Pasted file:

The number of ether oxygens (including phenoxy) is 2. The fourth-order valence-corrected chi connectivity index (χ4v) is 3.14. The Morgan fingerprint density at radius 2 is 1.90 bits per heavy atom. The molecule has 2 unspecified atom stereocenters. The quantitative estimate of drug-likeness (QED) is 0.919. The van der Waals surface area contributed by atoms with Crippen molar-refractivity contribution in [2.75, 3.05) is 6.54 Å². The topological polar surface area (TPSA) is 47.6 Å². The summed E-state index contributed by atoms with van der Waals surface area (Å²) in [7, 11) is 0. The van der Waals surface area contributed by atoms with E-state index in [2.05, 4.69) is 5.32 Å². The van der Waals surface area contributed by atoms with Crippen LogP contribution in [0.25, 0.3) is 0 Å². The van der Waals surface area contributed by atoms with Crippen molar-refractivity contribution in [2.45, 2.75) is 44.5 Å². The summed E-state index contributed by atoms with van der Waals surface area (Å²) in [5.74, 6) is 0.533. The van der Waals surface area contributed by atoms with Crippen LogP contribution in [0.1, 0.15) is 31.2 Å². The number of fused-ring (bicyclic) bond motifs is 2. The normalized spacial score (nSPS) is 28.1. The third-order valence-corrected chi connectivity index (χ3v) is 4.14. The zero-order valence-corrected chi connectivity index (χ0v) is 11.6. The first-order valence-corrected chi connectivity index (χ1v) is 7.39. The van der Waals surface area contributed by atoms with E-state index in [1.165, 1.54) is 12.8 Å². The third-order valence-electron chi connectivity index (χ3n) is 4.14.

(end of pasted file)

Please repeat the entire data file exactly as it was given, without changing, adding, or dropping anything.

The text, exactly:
The number of ether oxygens (including phenoxy) is 2. The fourth-order valence-corrected chi connectivity index (χ4v) is 3.14. The Morgan fingerprint density at radius 2 is 1.90 bits per heavy atom. The molecule has 2 unspecified atom stereocenters. The quantitative estimate of drug-likeness (QED) is 0.919. The van der Waals surface area contributed by atoms with Crippen molar-refractivity contribution in [2.75, 3.05) is 6.54 Å². The topological polar surface area (TPSA) is 47.6 Å². The summed E-state index contributed by atoms with van der Waals surface area (Å²) in [7, 11) is 0. The van der Waals surface area contributed by atoms with E-state index in [2.05, 4.69) is 5.32 Å². The van der Waals surface area contributed by atoms with Crippen LogP contribution in [0.25, 0.3) is 0 Å². The van der Waals surface area contributed by atoms with Crippen molar-refractivity contribution in [2.45, 2.75) is 44.5 Å². The summed E-state index contributed by atoms with van der Waals surface area (Å²) in [5.74, 6) is 0.533. The van der Waals surface area contributed by atoms with Crippen LogP contribution in [0.1, 0.15) is 31.2 Å². The number of fused-ring (bicyclic) bond motifs is 2. The normalized spacial score (nSPS) is 28.1. The third-order valence-corrected chi connectivity index (χ3v) is 4.14. The zero-order valence-corrected chi connectivity index (χ0v) is 11.6. The first-order valence-corrected chi connectivity index (χ1v) is 7.39. The van der Waals surface area contributed by atoms with E-state index in [1.165, 1.54) is 12.8 Å². The third-order valence-electron chi connectivity index (χ3n) is 4.14.